As a last note - just because we have 13 weeks 'non-contact time' (school holidays) doesn't make it a family-friendly profession. Lots of teachers (myself included) go in during the holidays and we spend a lot of time during the evenings and at weekends preparing lessons, marking etc, etc instead of spending valuable time with our families - as most others do because they rarely take work home. Also bear in mind the public perception of teachers for the past few years (spurred on by current and past governments who all claim we're not good enough) and the pension issues. It's probably not the worst jobs to go into but certainly not the best. If I knew in 1997 what I know now, it would not be my first choice. Also research has shown that teachers have less life expectancy after retirement and pay more in life insurances. As we're unable (likelihood) to retire until we're 66, we'll be lucky to get 2/3 years. And finally, I pay more life insurance than my chemical engineer husband.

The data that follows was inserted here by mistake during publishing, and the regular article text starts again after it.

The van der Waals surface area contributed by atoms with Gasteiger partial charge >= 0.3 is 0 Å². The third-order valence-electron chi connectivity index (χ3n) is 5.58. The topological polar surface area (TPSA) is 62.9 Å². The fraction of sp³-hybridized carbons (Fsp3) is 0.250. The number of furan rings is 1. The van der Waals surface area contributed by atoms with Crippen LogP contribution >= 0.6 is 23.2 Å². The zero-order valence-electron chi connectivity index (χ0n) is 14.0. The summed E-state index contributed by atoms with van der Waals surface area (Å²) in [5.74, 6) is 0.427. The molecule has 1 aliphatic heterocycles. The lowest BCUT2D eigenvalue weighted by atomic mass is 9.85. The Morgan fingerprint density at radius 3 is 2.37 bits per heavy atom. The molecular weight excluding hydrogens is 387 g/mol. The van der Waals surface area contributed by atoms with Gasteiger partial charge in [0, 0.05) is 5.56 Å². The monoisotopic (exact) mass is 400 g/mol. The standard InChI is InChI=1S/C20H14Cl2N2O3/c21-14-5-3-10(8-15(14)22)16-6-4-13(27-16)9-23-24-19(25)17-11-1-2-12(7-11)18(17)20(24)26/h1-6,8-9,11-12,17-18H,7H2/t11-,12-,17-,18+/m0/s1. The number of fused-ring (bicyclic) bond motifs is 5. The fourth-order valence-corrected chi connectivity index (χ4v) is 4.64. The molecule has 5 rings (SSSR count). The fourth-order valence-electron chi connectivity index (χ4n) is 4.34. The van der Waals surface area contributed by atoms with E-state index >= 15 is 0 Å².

IndigoBell Fri 01-Jul-11 20:39:46

Surely with this huge baby boom and all these extra classrooms required (at least in London) - there has got to be more teaching jobs being created?

StitchingMoss Fri 01-Jul-11 20:42:33

Mumtobe, I would echo what you said about making different career choices if I knew then what I know now.

Indigo, there may be a lot of teaching jobs in London but I couldn't afford to live there on my salary sad.

Feenie Fri 01-Jul-11 20:43:02

Gutted to miss my ds's first sports day this week. They constantly arrange 'Stay and Learn' sessions aswell - my area is a very SAHM one, and virtually every other mum attends. On these occasions (every 6 weeks) I have ds literally sobbing in my arms about how 'lonely' he is without me. sad

Sorry, have taught a very long time, but having a ds in Reception is evidently not the time to ask me how family friendly our profession is!